Intel Core i3-3220 review

A good entry-level CPU for general desktop use

Our Rating 
4/5
Price when reviewed 
92
inc VAT
Buy it now for 

Page 1 of 3Intel Core i3-3220 review

Specifications

Intel’s Core i3 processors have always offered decent performance and good value. The latest Core i3 to hit our labs, the third- generation Core i3-3220, appears to follow in that tradition. It’s a dual-core Ivy Bridge CPU that runs at a maximum clock speed of 3.3GHz and has 3MB of Intel Smart Cache.

Intel Core i3-3220

The Core i3-3220 doesn’t have a K suffix, which means you can’t easily overclock it, and it doesn’t have Turbo Boost, which would overclock it automatically and safely within certain thermal conditions. It does have Hyper-Threading, so each physical core runs as two logical cores, which should increase multitasking performance.

To test the Core i3-3220, we fitted it to an Asus P8Z77-V LX motherboard with 4GB of RAM and connected a monitor to the board’s HDMI port. The Core i3-3220 isn’t the most exciting processor, and its benchmark results back this up, with the chip scoring 60 overall. It scored 56 in the video-editing and multitasking benchmarks, and an impressive 76 in our image-editing benchmark. Our reference CPU, which scores 100, has four cores. The fact that the Core i3-3220 has two cores partially explains its middling performance.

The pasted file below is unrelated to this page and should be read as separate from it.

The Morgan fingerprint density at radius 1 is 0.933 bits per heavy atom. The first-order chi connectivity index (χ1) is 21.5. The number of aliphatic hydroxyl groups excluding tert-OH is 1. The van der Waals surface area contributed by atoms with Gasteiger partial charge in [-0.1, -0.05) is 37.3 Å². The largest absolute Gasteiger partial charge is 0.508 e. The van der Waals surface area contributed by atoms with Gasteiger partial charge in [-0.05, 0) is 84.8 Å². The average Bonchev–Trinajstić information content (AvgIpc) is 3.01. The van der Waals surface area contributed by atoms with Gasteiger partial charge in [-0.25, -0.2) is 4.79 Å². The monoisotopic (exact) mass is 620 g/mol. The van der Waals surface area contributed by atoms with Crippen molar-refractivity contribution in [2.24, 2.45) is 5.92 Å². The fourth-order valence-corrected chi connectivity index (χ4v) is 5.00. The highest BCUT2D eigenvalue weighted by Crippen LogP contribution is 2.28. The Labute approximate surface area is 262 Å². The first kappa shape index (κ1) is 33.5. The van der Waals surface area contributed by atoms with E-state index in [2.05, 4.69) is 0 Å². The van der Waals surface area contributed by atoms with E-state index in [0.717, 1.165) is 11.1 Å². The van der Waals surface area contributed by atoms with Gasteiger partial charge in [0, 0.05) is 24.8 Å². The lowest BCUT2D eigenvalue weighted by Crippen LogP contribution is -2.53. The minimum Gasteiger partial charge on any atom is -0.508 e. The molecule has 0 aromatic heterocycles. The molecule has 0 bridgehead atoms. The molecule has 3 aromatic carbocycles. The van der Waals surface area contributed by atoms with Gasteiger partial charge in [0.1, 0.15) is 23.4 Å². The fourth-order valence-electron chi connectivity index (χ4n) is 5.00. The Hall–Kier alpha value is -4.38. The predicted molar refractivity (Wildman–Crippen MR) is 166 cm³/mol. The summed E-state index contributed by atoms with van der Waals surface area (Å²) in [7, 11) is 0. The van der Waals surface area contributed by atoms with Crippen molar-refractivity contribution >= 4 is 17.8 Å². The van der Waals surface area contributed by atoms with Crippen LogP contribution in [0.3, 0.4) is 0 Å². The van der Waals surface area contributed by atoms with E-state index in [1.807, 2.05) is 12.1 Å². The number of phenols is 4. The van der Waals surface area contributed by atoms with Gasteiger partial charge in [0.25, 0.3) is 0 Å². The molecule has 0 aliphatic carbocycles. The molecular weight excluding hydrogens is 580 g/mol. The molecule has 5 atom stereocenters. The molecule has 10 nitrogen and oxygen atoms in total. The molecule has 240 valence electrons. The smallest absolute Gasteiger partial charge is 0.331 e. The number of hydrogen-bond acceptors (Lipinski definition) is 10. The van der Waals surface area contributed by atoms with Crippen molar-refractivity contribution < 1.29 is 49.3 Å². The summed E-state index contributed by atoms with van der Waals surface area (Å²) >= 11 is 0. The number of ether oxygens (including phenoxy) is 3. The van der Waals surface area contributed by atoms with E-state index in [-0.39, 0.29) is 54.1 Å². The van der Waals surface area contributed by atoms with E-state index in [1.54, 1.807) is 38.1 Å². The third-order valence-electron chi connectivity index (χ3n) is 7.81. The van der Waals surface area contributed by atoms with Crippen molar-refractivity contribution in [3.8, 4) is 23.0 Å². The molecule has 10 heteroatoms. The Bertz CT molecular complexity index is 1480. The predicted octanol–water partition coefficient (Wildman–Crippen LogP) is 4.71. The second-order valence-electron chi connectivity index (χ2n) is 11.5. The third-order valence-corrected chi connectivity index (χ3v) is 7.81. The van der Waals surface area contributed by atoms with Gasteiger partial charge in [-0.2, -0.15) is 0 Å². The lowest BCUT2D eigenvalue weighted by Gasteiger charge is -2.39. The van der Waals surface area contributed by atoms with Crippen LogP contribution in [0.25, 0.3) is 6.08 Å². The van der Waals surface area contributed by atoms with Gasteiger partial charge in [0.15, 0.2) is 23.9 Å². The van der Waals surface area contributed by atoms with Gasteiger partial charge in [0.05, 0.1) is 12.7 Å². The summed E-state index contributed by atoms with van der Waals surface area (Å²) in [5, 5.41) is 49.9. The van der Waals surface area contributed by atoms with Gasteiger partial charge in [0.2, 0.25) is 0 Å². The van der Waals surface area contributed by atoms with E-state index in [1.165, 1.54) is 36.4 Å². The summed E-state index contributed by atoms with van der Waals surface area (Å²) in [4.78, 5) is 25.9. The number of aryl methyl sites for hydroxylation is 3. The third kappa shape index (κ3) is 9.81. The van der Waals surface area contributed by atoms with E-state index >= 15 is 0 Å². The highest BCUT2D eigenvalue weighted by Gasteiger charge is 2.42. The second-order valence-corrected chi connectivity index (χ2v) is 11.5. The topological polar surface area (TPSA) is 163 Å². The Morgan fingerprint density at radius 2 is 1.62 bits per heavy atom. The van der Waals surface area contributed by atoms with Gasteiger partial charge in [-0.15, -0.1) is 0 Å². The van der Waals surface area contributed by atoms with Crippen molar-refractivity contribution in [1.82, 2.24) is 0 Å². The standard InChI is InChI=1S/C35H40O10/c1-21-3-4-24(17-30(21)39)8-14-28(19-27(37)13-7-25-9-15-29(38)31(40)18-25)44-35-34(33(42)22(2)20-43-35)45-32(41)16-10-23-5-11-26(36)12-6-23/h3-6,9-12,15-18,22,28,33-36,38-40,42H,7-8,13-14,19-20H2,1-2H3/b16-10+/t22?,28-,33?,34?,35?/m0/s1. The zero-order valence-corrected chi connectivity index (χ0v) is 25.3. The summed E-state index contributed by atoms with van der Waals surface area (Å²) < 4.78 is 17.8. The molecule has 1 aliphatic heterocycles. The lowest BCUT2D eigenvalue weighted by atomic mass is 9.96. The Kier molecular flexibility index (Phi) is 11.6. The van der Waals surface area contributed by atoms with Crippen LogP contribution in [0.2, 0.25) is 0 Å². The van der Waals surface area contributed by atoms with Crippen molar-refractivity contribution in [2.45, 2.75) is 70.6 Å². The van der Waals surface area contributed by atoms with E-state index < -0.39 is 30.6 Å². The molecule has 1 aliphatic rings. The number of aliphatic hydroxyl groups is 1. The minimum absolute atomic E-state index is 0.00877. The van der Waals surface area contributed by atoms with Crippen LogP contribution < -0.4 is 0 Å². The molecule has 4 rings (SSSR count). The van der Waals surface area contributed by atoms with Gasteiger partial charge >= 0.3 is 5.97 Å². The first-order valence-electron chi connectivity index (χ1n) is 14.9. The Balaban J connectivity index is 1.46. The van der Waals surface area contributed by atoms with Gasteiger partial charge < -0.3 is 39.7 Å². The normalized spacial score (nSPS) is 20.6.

The Core i3-3220 has Intel HD Graphics 2500 on-chip graphics, which runs at a clock frequency of 650MHz. We had no problem when running productivity applications or web browsing, but it isn’t suited to playing modern 3D games. The Core i3-3220 failed our Crysis 2 benchmark, and Dirt Showdown gave us an average of 16fps when its graphics settings were set to low with no anti-aliasing and a resolution of 1,280x720. That frame rate still isn’t fast enough to enjoy the game, though.

The Core i3-3220 may be an entry-level CPU, but it isn’t cheap, especially when compared with some of the competition from AMD. It isn’t a CPU for overclockers and tinkerers, but it’s great for general desktop use and browsing the web. If you want a more powerful processor for video-editing or games, you're better off with AMD’s A10-5800K (see Reviews, Shopper 299), which is faster, and has four cores and more powerful graphics.

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